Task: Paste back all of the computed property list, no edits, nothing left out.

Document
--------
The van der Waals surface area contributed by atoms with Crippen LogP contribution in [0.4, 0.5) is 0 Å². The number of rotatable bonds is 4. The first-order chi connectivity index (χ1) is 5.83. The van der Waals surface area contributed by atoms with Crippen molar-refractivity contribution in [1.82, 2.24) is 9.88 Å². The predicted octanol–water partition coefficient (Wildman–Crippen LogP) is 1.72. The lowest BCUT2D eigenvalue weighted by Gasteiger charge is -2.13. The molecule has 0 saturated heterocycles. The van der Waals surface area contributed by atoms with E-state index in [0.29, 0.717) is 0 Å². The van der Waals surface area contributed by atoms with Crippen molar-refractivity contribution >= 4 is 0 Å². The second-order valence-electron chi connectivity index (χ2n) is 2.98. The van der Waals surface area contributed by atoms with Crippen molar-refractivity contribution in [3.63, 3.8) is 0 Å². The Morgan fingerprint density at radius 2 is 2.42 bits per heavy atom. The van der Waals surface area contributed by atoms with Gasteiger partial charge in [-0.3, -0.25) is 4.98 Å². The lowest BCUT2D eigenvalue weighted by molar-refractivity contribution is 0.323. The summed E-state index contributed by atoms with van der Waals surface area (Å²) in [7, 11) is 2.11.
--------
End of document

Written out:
The van der Waals surface area contributed by atoms with Crippen LogP contribution in [0.4, 0.5) is 0 Å². The number of rotatable bonds is 4. The first-order chi connectivity index (χ1) is 5.83. The van der Waals surface area contributed by atoms with Crippen molar-refractivity contribution in [1.82, 2.24) is 9.88 Å². The predicted octanol–water partition coefficient (Wildman–Crippen LogP) is 1.72. The lowest BCUT2D eigenvalue weighted by Gasteiger charge is -2.13. The molecule has 0 saturated heterocycles. The van der Waals surface area contributed by atoms with E-state index in [0.29, 0.717) is 0 Å². The van der Waals surface area contributed by atoms with Crippen molar-refractivity contribution >= 4 is 0 Å². The second-order valence-electron chi connectivity index (χ2n) is 2.98. The van der Waals surface area contributed by atoms with Crippen molar-refractivity contribution in [3.63, 3.8) is 0 Å². The Morgan fingerprint density at radius 2 is 2.42 bits per heavy atom. The van der Waals surface area contributed by atoms with Gasteiger partial charge in [-0.3, -0.25) is 4.98 Å². The lowest BCUT2D eigenvalue weighted by molar-refractivity contribution is 0.323. The summed E-state index contributed by atoms with van der Waals surface area (Å²) in [7, 11) is 2.11.